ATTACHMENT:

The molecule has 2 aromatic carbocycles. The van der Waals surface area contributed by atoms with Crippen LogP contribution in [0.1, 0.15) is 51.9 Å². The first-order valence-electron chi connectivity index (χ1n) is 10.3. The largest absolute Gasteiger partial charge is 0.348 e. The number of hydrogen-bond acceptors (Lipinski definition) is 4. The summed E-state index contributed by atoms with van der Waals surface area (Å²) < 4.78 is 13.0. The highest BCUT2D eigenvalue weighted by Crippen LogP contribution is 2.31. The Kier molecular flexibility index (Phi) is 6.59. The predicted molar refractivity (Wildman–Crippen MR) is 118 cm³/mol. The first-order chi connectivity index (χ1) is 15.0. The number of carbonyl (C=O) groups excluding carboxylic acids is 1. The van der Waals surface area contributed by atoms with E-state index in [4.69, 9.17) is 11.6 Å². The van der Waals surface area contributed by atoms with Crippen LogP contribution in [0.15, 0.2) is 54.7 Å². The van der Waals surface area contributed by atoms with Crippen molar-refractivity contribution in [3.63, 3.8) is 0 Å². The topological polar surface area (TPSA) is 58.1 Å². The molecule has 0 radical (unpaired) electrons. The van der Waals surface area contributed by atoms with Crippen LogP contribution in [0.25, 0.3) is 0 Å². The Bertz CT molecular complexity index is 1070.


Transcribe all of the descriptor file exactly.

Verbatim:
The molecule has 2 aromatic carbocycles. The van der Waals surface area contributed by atoms with Crippen LogP contribution in [0.1, 0.15) is 51.9 Å². The first-order valence-electron chi connectivity index (χ1n) is 10.3. The largest absolute Gasteiger partial charge is 0.348 e. The number of hydrogen-bond acceptors (Lipinski definition) is 4. The summed E-state index contributed by atoms with van der Waals surface area (Å²) < 4.78 is 13.0. The highest BCUT2D eigenvalue weighted by Crippen LogP contribution is 2.31. The Kier molecular flexibility index (Phi) is 6.59. The predicted molar refractivity (Wildman–Crippen MR) is 118 cm³/mol. The first-order chi connectivity index (χ1) is 15.0. The number of carbonyl (C=O) groups excluding carboxylic acids is 1. The van der Waals surface area contributed by atoms with E-state index in [4.69, 9.17) is 11.6 Å². The van der Waals surface area contributed by atoms with Crippen LogP contribution in [0.15, 0.2) is 54.7 Å². The van der Waals surface area contributed by atoms with Crippen molar-refractivity contribution in [3.63, 3.8) is 0 Å². The topological polar surface area (TPSA) is 58.1 Å². The molecule has 0 radical (unpaired) electrons. The van der Waals surface area contributed by atoms with Crippen LogP contribution in [0.25, 0.3) is 0 Å². The Bertz CT molecular complexity index is 1070.